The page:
Crisis

Delta Digs Out

Alex Madison |

Delta Digs Out

Amid the ongoing horror stories of delays and cancellations, one thing seems pretty clear. From a crisis management standpoint, Delta Air Lines has done an admirable job, accomplishing as much as possible for stranded passengers and, in the process, protecting its reputation for responsible customer service.

Today’s video apology from CEO Ed Bastian was at the heart of Delta’s response. It humanizes Delta’s concern. Coming right from the top executive, it’s a decidedly credible flesh-and-blood affirmation of the message, “We care.” At the same time, because it is a video, Delta ensured that the message would reach a critical audience size and dominate search engine results to an extent that written verbiage cannot.

The crisis has also proven to be a wonderful opportunity for spotlighting Delta employees, like the pilot who ordered pizza for passengers stranded in Hawaii. Because Delta is using its own people as brand ambassadors, that brand is all the more adequately safeguarded. The waivers on flight transfers obviously support the customer-friendly message to an appreciable extent as well.

Two quibbles. First, Delta didn’t actually suffer a “power outage.” It was a problem with Delta’s own equipment, as Georgia Power was quick to point out. Second, their app and airport messaging was inadequate; better preparation for this foreseeable breakdown would have spared folks much consternation.

But these are just quibbles in what is, finally, another instance of how strategic thinking in a crisis keeps a bad situation from getting much, much worse.

Alex Madison |

Delta Digs Out

Amid the ongoing horror stories of delays and cancellations, one thing seems pretty clear. From a crisis management standpoint, Delta Air Lines has done an admirable job, accomplishing as much as possible for stranded passengers and, in the process, protecting its reputation for responsible customer service.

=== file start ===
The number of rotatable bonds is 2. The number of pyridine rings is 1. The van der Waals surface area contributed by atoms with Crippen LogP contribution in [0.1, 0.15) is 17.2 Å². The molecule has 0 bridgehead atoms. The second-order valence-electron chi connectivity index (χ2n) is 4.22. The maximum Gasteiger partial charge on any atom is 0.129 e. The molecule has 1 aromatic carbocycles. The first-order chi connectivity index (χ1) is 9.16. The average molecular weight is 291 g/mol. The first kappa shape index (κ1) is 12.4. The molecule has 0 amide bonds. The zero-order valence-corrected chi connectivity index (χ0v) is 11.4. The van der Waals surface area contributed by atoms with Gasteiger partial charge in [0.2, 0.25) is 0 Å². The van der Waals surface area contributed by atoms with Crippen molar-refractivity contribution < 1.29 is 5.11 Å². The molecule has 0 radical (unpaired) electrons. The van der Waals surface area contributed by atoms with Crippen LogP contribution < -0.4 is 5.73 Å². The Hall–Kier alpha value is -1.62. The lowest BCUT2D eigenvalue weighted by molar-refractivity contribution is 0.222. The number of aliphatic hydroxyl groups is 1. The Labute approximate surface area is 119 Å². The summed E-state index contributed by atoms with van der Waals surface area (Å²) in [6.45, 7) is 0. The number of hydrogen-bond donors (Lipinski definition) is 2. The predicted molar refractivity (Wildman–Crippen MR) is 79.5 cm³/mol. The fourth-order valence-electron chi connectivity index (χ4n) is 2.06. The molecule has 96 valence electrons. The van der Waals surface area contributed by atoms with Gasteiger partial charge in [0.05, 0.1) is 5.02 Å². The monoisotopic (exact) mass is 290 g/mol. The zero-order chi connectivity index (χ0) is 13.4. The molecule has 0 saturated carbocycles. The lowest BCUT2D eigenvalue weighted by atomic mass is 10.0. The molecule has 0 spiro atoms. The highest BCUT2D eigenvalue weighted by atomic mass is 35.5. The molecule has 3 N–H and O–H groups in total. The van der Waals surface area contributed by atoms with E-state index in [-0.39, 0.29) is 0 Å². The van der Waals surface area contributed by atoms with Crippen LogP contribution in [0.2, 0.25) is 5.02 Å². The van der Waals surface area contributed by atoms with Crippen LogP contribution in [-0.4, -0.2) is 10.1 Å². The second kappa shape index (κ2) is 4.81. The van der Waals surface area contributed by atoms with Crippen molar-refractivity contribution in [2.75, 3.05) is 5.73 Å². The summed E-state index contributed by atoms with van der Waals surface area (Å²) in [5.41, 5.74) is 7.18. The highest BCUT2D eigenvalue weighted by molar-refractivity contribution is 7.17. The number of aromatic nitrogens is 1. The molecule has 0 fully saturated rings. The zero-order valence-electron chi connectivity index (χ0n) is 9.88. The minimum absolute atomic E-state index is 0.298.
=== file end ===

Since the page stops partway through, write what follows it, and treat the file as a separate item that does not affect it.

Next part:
Today’s video apology from CEO Ed Bastian was at the heart of Delta’s response. It humanizes Delta’s concern. Coming right from the top executive, it’s a decidedly credible flesh-and-blood affirmation of the message, “We care.” At the same time, because it is a video, Delta ensured that the message would reach a critical audience size and dominate search engine results to an extent that written verbiage cannot.

The crisis has also proven to be a wonderful opportunity for spotlighting Delta employees, like the pilot who ordered pizza for passengers stranded in Hawaii. Because Delta is using its own people as brand ambassadors, that brand is all the more adequately safeguarded. The waivers on flight transfers obviously support the customer-friendly message to an appreciable extent as well.

Two quibbles. First, Delta didn’t actually suffer a “power outage.” It was a problem with Delta’s own equipment, as Georgia Power was quick to point out. Second, their app and airport messaging was inadequate; better preparation for this foreseeable breakdown would have spared folks much consternation.

But these are just quibbles in what is, finally, another instance of how strategic thinking in a crisis keeps a bad situation from getting much, much worse.

7 thoughts on “Delta Digs Out

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